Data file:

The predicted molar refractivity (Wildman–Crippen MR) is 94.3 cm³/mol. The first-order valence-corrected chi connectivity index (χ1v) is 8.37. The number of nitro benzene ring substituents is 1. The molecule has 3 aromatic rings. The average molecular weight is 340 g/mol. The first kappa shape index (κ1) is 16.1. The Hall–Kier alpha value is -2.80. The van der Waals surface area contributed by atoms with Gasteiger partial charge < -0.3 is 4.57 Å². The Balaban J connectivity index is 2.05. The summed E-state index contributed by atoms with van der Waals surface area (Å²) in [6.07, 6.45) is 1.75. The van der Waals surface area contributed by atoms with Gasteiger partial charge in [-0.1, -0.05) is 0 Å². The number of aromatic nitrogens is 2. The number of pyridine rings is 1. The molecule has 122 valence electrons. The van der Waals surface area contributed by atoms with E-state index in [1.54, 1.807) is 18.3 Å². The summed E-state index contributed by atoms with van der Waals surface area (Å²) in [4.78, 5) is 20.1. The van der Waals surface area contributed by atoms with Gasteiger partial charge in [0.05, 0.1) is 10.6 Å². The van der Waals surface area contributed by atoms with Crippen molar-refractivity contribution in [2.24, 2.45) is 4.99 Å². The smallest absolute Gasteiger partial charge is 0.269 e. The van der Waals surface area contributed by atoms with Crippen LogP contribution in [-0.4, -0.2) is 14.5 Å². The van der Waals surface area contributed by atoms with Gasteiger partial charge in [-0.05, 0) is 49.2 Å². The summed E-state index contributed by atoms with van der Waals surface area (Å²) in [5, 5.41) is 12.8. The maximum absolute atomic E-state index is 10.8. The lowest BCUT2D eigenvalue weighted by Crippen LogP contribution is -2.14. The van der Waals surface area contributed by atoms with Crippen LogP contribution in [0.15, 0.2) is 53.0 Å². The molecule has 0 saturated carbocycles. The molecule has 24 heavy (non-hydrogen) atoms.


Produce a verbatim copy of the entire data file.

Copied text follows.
The predicted molar refractivity (Wildman–Crippen MR) is 94.3 cm³/mol. The first-order valence-corrected chi connectivity index (χ1v) is 8.37. The number of nitro benzene ring substituents is 1. The molecule has 3 aromatic rings. The average molecular weight is 340 g/mol. The first kappa shape index (κ1) is 16.1. The Hall–Kier alpha value is -2.80. The van der Waals surface area contributed by atoms with Gasteiger partial charge < -0.3 is 4.57 Å². The Balaban J connectivity index is 2.05. The summed E-state index contributed by atoms with van der Waals surface area (Å²) in [6.07, 6.45) is 1.75. The van der Waals surface area contributed by atoms with Gasteiger partial charge in [-0.1, -0.05) is 0 Å². The number of aromatic nitrogens is 2. The number of pyridine rings is 1. The molecule has 122 valence electrons. The van der Waals surface area contributed by atoms with E-state index in [1.54, 1.807) is 18.3 Å². The summed E-state index contributed by atoms with van der Waals surface area (Å²) in [4.78, 5) is 20.1. The van der Waals surface area contributed by atoms with Gasteiger partial charge in [0.05, 0.1) is 10.6 Å². The van der Waals surface area contributed by atoms with Crippen molar-refractivity contribution in [2.24, 2.45) is 4.99 Å². The smallest absolute Gasteiger partial charge is 0.269 e. The van der Waals surface area contributed by atoms with Crippen LogP contribution in [-0.4, -0.2) is 14.5 Å². The van der Waals surface area contributed by atoms with Gasteiger partial charge in [-0.05, 0) is 49.2 Å². The summed E-state index contributed by atoms with van der Waals surface area (Å²) in [5, 5.41) is 12.8. The maximum absolute atomic E-state index is 10.8. The lowest BCUT2D eigenvalue weighted by Crippen LogP contribution is -2.14. The van der Waals surface area contributed by atoms with Crippen LogP contribution in [0.15, 0.2) is 53.0 Å². The molecule has 0 saturated carbocycles. The molecule has 24 heavy (non-hydrogen) atoms.